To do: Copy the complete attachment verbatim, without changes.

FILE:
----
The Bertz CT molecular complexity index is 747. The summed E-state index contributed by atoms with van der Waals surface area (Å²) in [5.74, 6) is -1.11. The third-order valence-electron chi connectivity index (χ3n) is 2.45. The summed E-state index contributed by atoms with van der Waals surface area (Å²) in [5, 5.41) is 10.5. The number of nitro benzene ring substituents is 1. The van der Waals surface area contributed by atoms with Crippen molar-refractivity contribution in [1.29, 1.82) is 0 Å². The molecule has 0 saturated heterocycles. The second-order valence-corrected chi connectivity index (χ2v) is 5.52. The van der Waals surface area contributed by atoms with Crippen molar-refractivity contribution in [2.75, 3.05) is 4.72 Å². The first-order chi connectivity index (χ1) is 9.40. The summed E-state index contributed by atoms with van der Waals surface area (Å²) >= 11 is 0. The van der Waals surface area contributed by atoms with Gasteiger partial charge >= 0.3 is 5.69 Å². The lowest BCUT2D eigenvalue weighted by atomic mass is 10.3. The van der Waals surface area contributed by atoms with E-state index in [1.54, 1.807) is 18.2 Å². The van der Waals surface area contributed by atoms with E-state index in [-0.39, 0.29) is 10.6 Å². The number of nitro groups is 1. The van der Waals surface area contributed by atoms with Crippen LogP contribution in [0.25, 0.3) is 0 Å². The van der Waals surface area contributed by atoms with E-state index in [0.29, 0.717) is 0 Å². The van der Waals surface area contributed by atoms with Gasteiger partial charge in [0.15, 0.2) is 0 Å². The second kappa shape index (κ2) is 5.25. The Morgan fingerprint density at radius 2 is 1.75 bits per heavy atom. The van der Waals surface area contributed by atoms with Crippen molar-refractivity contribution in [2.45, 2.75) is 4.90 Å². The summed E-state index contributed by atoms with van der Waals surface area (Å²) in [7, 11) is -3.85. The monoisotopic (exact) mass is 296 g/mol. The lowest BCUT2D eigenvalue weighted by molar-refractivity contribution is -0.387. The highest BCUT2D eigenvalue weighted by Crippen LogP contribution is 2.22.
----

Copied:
The Bertz CT molecular complexity index is 747. The summed E-state index contributed by atoms with van der Waals surface area (Å²) in [5.74, 6) is -1.11. The third-order valence-electron chi connectivity index (χ3n) is 2.45. The summed E-state index contributed by atoms with van der Waals surface area (Å²) in [5, 5.41) is 10.5. The number of nitro benzene ring substituents is 1. The van der Waals surface area contributed by atoms with Crippen molar-refractivity contribution in [1.29, 1.82) is 0 Å². The molecule has 0 saturated heterocycles. The second-order valence-corrected chi connectivity index (χ2v) is 5.52. The van der Waals surface area contributed by atoms with Crippen molar-refractivity contribution in [2.75, 3.05) is 4.72 Å². The first-order chi connectivity index (χ1) is 9.40. The summed E-state index contributed by atoms with van der Waals surface area (Å²) >= 11 is 0. The van der Waals surface area contributed by atoms with Gasteiger partial charge >= 0.3 is 5.69 Å². The lowest BCUT2D eigenvalue weighted by atomic mass is 10.3. The van der Waals surface area contributed by atoms with E-state index in [1.54, 1.807) is 18.2 Å². The van der Waals surface area contributed by atoms with E-state index in [-0.39, 0.29) is 10.6 Å². The number of nitro groups is 1. The van der Waals surface area contributed by atoms with Crippen LogP contribution in [0.25, 0.3) is 0 Å². The van der Waals surface area contributed by atoms with E-state index in [0.29, 0.717) is 0 Å². The van der Waals surface area contributed by atoms with Gasteiger partial charge in [0.15, 0.2) is 0 Å². The second kappa shape index (κ2) is 5.25. The Morgan fingerprint density at radius 2 is 1.75 bits per heavy atom. The van der Waals surface area contributed by atoms with Crippen molar-refractivity contribution in [2.45, 2.75) is 4.90 Å². The summed E-state index contributed by atoms with van der Waals surface area (Å²) in [7, 11) is -3.85. The monoisotopic (exact) mass is 296 g/mol. The lowest BCUT2D eigenvalue weighted by molar-refractivity contribution is -0.387. The highest BCUT2D eigenvalue weighted by Crippen LogP contribution is 2.22.